Art

Madame Cézanne and “The Truth in Painting”

Paul Cézanne, Madame Cézanne in a Red Armchair, ca. 1877. Oil on canvas. Museum of Fine Arts Boston.

The poet Rainer Maria Rilke saw the retrospective of Paul Cézanne at the 1907 Autumn Salon in Paris. Overcome by Cézanne’s “infinitely responsive conscience,” recognizable in the painter’s shifting fragments across the canvas, he returned to the exhibition daily until its close. In his writings on the exhibition, Rilke’s most jubilant praise was lauded to Madame Cézanne in a Red Armchair (ca. 1877).

Michael Mazur: Stoneham Zoo (1976-1979) at the Ryan Lee Gallery, closing November 15, 2014

Cage at Stoneham III, 1976 Pastel on paper, 40 1/2 x 64 1/2 in.

There are only two days left to view an important exhibition of oils and pastels by Michael Mazur (1935-2009) at the Ryan Lee Gallery. In 1976 Mazur, at a time when he was forty-one and his career was reaching a substantial level, found himself drawn to Stoneham Zoo, which was in a rather derelict state at the time, if I remember correctly, and decided to create a series of works in the monkey cages there. It reminded him of work he had done in mental hospitals as a student and teacher, both offering art therapy and drawing the patients, which he saw more as inmates, people in captivity. As he developed this theme in his work, he began to draw more from memory. Around 1976 and in recent years he had been working concentratedly both with narrative scenes and with landscape. He approached the monkey cages with these three pursuits in mind.

Edward Steichen: In High Fashion, the Condé Nast Years, 1923-1937

Edward Steichen, Black: Model Margaret Horan in a black dress by Jay-Thorpe. 1935, Courtesy Condé Nast Archive © 1935 Condé Nast Publications

This important exhibition of Edward Steichen’s fashion and celebrity photography for Condé Nast, which will close soon in Toronto and continue on to Fort Lauderdale and Kansas City, emerged from an earlier, ambitious survey of his entire career, Edward Steichen: Lives in Photography, also organized by Foundation for the Exhibition of Photography and the Musée de Élysée. While researching that exhibition, the curators, William Ewing and Todd Brandow, discovered two thousand vintage prints from Steichen’s years at Vogue and Vanity Fair in the Condé Nast Archive, where they were catalogued and preserved to museum standards. These had never been exhibited before and presented an opportunity not to be missed.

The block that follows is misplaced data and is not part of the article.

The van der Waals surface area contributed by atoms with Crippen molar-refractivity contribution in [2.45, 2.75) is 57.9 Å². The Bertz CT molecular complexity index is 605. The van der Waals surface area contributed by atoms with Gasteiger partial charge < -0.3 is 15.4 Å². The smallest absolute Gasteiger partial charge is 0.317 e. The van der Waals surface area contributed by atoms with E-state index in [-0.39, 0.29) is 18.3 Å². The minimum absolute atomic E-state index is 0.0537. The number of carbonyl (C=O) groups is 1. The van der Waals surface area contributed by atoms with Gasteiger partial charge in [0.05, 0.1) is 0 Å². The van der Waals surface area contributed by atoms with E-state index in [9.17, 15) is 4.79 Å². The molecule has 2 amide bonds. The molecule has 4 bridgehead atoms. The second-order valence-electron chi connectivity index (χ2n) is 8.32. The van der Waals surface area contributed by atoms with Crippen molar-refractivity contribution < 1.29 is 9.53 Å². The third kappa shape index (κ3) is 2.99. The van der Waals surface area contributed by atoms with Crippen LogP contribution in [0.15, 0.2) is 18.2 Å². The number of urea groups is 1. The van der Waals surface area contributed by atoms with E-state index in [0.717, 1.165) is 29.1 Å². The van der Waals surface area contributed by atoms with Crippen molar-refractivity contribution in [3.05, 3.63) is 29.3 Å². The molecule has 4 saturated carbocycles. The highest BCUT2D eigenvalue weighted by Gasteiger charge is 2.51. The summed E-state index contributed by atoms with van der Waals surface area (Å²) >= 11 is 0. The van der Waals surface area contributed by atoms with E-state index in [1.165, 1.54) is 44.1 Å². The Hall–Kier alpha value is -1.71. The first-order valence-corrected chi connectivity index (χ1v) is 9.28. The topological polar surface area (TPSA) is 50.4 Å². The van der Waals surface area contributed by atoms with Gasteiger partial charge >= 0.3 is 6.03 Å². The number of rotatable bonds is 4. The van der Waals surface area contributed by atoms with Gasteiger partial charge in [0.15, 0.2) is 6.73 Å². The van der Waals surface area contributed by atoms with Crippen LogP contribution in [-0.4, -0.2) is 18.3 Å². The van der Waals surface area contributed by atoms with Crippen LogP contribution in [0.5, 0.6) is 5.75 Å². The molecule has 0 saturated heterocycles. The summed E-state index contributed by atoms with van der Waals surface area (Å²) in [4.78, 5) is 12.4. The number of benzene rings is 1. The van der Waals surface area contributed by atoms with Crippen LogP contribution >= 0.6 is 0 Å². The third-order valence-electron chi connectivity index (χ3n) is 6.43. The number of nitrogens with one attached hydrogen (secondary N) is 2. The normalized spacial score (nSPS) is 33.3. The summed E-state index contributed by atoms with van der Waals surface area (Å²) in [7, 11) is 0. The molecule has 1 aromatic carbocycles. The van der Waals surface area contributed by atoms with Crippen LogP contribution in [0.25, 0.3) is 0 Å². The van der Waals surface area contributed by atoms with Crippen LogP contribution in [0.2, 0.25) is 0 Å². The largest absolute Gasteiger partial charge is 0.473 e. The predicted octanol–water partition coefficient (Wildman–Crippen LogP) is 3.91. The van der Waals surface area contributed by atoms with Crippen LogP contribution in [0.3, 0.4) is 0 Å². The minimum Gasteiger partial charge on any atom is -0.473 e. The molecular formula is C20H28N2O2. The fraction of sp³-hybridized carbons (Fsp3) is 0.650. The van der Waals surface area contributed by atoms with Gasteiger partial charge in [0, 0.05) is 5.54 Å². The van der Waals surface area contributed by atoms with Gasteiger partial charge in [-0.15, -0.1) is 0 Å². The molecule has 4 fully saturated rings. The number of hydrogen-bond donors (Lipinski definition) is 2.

Judith Schaechter: Dark Matter

We are mesmerized. The polished sheen of the glass radiates colors as intensely as jewels. A myriad of forms in kaleidoscopic transformation suggest at once flowers, sea urchins, snowflakes, or bacteria. Crystalline circles like flowers or alabaster Easter eggs multiply in extravagant exuberance. Tree branches, undulating snakes (or are they veins?) spread across the profusion.

Richard Long, Heaven and Earth, at the Tate Britain, 3 June – 6 September 2009

Richard Long, Dusty Boots Line, 1988

A curious map hangs in the second room of Heaven and Earth, the new Richard Long exhibit at the Tate Britain in London, which opened on June 3. From afar, the map of Dartmoor Forest in southwest England resembles strategic battle map, with four concentric circles drawn atop a specific area, perhaps suggesting a target. The map, however, exists as a simple record, a history, of a walk Richard Long took thirty-seven years ago. “A Walk of Four Hours and Four Circles, England, 1972,” the caption reads. Each of the circles on the map represents Long’s self-imposed paths for his walk and do not necessarily symbolize dominion.